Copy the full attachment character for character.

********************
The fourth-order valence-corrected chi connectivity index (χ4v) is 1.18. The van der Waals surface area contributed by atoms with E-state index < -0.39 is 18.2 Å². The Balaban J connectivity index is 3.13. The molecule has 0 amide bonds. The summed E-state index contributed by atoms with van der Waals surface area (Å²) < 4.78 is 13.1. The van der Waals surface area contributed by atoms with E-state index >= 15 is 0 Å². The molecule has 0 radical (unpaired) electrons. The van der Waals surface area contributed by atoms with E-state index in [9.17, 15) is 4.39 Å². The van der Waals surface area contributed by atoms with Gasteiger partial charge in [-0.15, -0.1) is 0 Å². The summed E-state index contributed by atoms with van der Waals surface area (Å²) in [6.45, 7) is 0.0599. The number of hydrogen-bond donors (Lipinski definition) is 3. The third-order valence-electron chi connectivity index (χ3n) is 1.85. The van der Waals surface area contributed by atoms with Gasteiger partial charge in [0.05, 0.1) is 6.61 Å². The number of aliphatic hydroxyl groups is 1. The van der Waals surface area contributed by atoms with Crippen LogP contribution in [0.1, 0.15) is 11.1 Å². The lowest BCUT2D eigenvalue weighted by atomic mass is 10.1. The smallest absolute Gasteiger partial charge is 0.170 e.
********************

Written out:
The fourth-order valence-corrected chi connectivity index (χ4v) is 1.18. The van der Waals surface area contributed by atoms with E-state index < -0.39 is 18.2 Å². The Balaban J connectivity index is 3.13. The molecule has 0 amide bonds. The summed E-state index contributed by atoms with van der Waals surface area (Å²) < 4.78 is 13.1. The van der Waals surface area contributed by atoms with E-state index >= 15 is 0 Å². The molecule has 0 radical (unpaired) electrons. The van der Waals surface area contributed by atoms with E-state index in [9.17, 15) is 4.39 Å². The van der Waals surface area contributed by atoms with Gasteiger partial charge in [-0.15, -0.1) is 0 Å². The summed E-state index contributed by atoms with van der Waals surface area (Å²) in [6.45, 7) is 0.0599. The number of hydrogen-bond donors (Lipinski definition) is 3. The third-order valence-electron chi connectivity index (χ3n) is 1.85. The van der Waals surface area contributed by atoms with Gasteiger partial charge in [0.05, 0.1) is 6.61 Å². The number of aliphatic hydroxyl groups is 1. The van der Waals surface area contributed by atoms with Crippen LogP contribution in [0.1, 0.15) is 11.1 Å². The lowest BCUT2D eigenvalue weighted by atomic mass is 10.1. The smallest absolute Gasteiger partial charge is 0.170 e.